No joy for Zim . . . as National Sports Stadium, BF fail test again

©️ ZIMBABWE will still have to play their home international matches outside the country after the Confederation of African Football (Caf) once more deemed Barbourfields and the National Sports Stadium unfit to host international matches.
Caf initially banned Zimbabwe from hosting international matches in February which meant the Warriors had to play all their remaining home games in the 2021 Africa Cup of Nations on foreign soil.
The Zimbabwe Football Association (Zifa) had been forced to hire Orlando Stadium in Johannesburg, South Africa to host Algeria last month before the game was postponed due to the coronavirus (Covid-19) outbreak.
The government and the Bulawayo City Council joined hands in ensuring the two facilities would be ready in time for re-inspection.
Last month, Caf then sent a delegation comprising former South Africa defender Mark Fish and compatriot Derek Blackensee to inspect the progress of the renovations which were currently taking place at the two facilities. Following the recent inspection, there is still no good news for Zimbabwe as both venues failed the test.
“Zifa has received the report concerning preliminary inspections done on the National Sports and Barbourfields stadia respectively in March 2020 further confirming that the two facilities do not meet minimum standards expected by Fifa and Caf.
“Both stadia are still barred from hosting senior men’s competitions, but they are approved to host youth and women’s competitions,” Zifa spokesperson Xolisani Gwesela said in a statement yesterday. There is still some hope though for Zimbabwe that all this might change if the renovations are completed before June.
“The inspection done in March was meant to provide Zifa and stadium authorities with guidelines on areas that require attention before the final round of inspections scheduled for June and July 2020.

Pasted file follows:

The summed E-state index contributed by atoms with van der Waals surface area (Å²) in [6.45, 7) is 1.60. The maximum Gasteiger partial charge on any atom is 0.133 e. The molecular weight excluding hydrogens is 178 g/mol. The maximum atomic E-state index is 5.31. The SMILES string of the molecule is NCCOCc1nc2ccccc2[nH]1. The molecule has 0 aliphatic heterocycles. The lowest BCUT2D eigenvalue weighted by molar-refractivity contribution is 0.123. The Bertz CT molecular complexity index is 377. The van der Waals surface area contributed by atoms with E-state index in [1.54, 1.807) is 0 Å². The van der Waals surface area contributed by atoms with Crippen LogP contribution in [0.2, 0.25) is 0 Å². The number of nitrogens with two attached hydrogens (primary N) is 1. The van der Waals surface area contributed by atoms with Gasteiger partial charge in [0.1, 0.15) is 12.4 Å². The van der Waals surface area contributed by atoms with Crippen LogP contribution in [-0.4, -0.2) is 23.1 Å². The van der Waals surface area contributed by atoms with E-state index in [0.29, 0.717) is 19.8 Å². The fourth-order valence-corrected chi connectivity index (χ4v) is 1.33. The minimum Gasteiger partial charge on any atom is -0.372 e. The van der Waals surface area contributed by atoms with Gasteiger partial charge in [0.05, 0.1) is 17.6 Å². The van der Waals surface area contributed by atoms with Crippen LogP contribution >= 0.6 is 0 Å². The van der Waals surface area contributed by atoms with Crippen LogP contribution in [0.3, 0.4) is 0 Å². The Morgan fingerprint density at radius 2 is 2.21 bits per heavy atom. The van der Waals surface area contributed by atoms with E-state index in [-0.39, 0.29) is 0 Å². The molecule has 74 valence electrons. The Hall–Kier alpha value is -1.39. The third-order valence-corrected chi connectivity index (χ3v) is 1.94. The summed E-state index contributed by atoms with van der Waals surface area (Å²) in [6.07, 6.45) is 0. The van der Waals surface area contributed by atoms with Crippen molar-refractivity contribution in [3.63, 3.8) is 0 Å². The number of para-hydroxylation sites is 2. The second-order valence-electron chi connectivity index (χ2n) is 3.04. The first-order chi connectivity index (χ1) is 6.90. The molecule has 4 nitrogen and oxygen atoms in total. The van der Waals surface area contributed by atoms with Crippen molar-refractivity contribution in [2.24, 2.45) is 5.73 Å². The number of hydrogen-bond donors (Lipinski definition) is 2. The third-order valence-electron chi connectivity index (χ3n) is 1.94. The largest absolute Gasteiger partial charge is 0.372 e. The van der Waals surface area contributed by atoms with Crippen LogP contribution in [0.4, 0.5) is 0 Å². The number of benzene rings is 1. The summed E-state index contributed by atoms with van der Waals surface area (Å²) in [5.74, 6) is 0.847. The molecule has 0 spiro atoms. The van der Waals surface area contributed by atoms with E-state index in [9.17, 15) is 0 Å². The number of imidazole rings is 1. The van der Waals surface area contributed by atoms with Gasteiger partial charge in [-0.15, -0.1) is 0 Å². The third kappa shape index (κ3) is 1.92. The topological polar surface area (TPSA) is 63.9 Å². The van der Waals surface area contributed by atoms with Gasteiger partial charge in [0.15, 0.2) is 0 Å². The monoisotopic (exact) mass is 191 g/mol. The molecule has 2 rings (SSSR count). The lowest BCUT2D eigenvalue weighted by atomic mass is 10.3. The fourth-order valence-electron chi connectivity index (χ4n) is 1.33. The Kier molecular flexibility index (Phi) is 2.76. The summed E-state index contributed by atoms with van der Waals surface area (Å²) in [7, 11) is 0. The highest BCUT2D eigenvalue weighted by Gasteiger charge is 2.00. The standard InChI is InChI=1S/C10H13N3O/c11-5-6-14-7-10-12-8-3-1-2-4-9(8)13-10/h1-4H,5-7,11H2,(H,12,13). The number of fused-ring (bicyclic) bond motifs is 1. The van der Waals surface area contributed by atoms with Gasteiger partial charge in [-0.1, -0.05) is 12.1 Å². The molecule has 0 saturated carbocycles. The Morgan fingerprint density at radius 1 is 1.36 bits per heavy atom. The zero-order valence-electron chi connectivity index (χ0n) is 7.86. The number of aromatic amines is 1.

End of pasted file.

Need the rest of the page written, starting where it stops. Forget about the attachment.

“Government and Bulawayo City Council have been notified of the recommendations made by Caf inspectors, and the urgent need to attend to issues raised cannot be further emphasised.
“If work on recommendations is complete, Zifa will invite Caf to conduct another inspection between  June 15 and July 20, to determine whether or not we can play senior men’s competitions at home.
“Our local stadium inspection team, the First Instance Body (Fib) will conduct weekly inspections to ensure that refurbishments at National Sports Stadium and Barbourfields are in line with the expectations of Caf and Fifa.
“We sincerely appeal to all stakeholders involved to expedite the process of upgrading our facilities to the required standard so that we avert the grim possibility of playing our home matches abroad,” Gwesela said.
Speaking to reporters soon after inspecting Barbourfields last month, Fish admitted that football facilities in the country needed to
improve in order to compete with those in North Africa.
“We don’t compete though on the world stage especially when we look at the sub-Sahara region that is Zimbabwe, Malawi, Mozambique, South Africa and other countries below…, we are way behind down here in the sub-Sahara and that’s what we need to change. We have quality footballers and they need to play in quality stadia as well,” Fish told reporters.







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